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Irradiated Foods the Next Hot Topic for Us to Ponder

Radura symbol used for irradiated food in USA ...

Many of us have become concerned about the agricultural and manufacturing practices of our food products.  Genetically modified organisms (GMOs) are a hot topic today with strong arguments from both sides baffling consumers.  GMOs are organisms that have been spliced into foods to inhibit the growth of plant pathogens or to create resistance to insects and weeds.  Monsanto is the big name most of us recognize as the manufacturer of Round-Up.  One problem facing farmers using Round-Up is that the weeds have become Super Weeds more resistant to the herbicide.  This leads to further creation of stronger herbicides to fight back the stronger weeds.  My concern for GMOs is that I don’t want to be ingesting plants that have in their tissues herbicides.  It makes me think I am eating some Round-Up with my salad.

Another practice approved over the years by the FDA is the use of irradiation to many kinds of foods.  Irradiation inhibits the growth of food borne pathogens that can cause accelerated ripening of fruits and vegetables and helps control microorganisms in meats and fish.  This equates to longer shelf lives for these irradiated foods.  Our foods often travel many miles or over several days to reach markets, so extended shelf lives is a plus for farmers and manufacturers.

Irradiation is equated to pasteurization, however; whereas pasteurization uses heat as its medium, irradiation uses a high energy beam to break the chemical bonds of pathogens.  This can maintain for the most part the integrity of most of the foods chosen for this process.  Irradiation is quite a costly endeavor and some plants have equipment that barely penetrates the surfaces of foods, while others can reach deeper into the foods.  We the consumers do not know which process has been utilized.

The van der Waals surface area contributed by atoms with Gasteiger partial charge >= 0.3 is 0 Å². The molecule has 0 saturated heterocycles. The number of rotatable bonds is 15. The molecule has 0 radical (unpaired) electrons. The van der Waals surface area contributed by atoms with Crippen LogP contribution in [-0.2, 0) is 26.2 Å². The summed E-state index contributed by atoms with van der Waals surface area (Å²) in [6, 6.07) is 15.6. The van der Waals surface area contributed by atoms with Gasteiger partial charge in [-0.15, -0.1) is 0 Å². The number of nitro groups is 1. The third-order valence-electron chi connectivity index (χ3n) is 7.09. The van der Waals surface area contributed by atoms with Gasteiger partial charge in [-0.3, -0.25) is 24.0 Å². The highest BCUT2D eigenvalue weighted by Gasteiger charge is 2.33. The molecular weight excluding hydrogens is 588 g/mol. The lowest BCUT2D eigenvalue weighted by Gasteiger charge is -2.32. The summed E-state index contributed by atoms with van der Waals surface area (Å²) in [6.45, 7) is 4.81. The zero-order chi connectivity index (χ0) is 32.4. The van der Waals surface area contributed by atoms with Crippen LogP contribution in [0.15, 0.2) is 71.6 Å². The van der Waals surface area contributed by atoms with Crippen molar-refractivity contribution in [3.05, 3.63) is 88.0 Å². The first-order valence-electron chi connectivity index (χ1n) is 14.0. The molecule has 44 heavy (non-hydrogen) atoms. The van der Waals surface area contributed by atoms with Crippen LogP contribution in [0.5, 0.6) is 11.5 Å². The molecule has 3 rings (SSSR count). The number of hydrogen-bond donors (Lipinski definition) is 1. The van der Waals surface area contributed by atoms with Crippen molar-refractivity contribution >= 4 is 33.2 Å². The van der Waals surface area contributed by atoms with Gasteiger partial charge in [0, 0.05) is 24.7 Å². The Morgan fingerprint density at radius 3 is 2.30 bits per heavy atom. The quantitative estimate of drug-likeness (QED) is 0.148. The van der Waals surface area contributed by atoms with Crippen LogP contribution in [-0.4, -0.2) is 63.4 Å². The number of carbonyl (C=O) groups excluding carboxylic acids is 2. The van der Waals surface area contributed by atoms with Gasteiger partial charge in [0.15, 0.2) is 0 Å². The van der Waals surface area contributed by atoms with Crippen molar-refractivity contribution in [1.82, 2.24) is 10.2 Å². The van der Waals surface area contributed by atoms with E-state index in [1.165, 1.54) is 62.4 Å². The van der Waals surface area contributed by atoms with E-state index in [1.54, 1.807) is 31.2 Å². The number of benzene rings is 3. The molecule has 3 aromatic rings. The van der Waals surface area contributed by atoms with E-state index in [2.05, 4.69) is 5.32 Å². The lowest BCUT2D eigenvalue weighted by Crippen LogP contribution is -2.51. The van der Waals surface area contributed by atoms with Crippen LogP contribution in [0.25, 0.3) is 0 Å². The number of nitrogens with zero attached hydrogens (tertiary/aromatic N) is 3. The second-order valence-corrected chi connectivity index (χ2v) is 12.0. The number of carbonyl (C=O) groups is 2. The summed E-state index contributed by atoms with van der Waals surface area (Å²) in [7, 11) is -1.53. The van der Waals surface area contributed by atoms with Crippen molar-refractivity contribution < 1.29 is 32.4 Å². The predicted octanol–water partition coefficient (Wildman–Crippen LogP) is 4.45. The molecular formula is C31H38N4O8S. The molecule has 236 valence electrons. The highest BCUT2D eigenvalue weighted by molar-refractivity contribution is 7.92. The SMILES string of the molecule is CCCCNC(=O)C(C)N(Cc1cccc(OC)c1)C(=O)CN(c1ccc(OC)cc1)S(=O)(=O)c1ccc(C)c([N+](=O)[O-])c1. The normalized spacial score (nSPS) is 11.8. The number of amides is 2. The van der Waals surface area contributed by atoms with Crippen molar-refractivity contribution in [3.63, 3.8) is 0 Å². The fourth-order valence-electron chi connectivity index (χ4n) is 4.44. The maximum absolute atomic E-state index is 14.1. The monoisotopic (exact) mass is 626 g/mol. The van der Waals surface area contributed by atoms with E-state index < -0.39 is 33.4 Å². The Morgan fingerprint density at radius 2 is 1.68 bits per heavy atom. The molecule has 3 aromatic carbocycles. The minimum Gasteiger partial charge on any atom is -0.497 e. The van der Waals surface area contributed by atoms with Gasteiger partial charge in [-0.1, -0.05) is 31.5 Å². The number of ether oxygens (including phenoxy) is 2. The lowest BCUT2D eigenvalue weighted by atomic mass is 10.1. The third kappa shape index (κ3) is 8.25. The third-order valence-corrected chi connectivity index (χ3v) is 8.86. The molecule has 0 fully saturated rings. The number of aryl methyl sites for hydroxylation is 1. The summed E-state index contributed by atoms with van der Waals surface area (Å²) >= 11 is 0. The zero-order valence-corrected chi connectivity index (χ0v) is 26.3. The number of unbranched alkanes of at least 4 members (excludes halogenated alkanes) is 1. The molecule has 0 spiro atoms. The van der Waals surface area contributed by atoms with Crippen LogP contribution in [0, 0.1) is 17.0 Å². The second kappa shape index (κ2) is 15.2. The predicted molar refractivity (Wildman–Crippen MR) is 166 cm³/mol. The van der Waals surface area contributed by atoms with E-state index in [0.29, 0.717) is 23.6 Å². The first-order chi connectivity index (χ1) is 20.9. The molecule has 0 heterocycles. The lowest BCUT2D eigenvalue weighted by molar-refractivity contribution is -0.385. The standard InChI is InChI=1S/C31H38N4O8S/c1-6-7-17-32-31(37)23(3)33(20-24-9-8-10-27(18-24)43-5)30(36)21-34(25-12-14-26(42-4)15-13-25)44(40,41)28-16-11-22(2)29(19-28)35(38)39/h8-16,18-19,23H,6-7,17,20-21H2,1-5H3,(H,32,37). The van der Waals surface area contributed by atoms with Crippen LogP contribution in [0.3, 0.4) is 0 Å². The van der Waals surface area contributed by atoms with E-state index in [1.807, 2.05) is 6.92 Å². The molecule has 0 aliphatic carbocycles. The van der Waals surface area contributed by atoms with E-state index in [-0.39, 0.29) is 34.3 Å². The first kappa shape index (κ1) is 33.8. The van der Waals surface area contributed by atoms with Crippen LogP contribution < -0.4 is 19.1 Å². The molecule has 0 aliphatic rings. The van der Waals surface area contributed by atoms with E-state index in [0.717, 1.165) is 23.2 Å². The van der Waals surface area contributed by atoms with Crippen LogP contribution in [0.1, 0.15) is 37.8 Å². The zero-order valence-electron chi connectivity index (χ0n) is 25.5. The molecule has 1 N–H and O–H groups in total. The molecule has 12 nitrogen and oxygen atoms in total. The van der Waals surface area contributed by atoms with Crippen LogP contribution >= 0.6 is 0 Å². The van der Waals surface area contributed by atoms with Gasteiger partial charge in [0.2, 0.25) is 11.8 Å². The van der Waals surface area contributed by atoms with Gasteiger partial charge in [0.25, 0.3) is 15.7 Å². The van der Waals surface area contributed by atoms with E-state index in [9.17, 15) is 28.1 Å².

Four areas have been identified as useful for irradiation.  Preservation.  Since pathogens are rendered inactive reducing spoilage and decomposition, this is seen as an efficient method of food preservation.  Sterilization.  Foods can now be stored for years without refrigeration which enables many more uses of such foods such as in space flights, in military meals, and food aid organizations.  Control of sprouting and ripening.  This would allow for not using chemicals for such control over foods, especially those in transit.  Control of food borne illness.   Since pathogens are destroyed, this practice is seen as reducing the onset of such illnesses as salmonella poisoning.

I have provided information in earlier articles about the damage to our food molecules with microwaving.  This causes a denaturing which means the molecular structure changes and most of the nutrients in a nuked food are no longer bioavailable to the human body.  Since irradiation uses a beam of energy that passes into or through the food, even though it is considered a “cold process” it holds the potential as a beam/wave to create harm to the molecular structure of our foods.  At the present time, this is my opinion as I believe few studies have been absolutely conclusive as to the safety of irradiation.

Look for this symbol when purchasing foods.  This will alert you to the foods having been irradiated.

(This information was gathered from Iowa State University, Extension, Food Safety Project 1995-2014)

Krystle Shapiro, LMT, MSHN owns Touchstone Massage Therapy and her renamed nutrition practice, NewTritionally Yours!  She can be reached at (208) 290-6760(208) 290-6760(208) 290-6760

*Radura symbol used for irradiated food in USA (as legally implemented) (Photo credit: Wikipedia)

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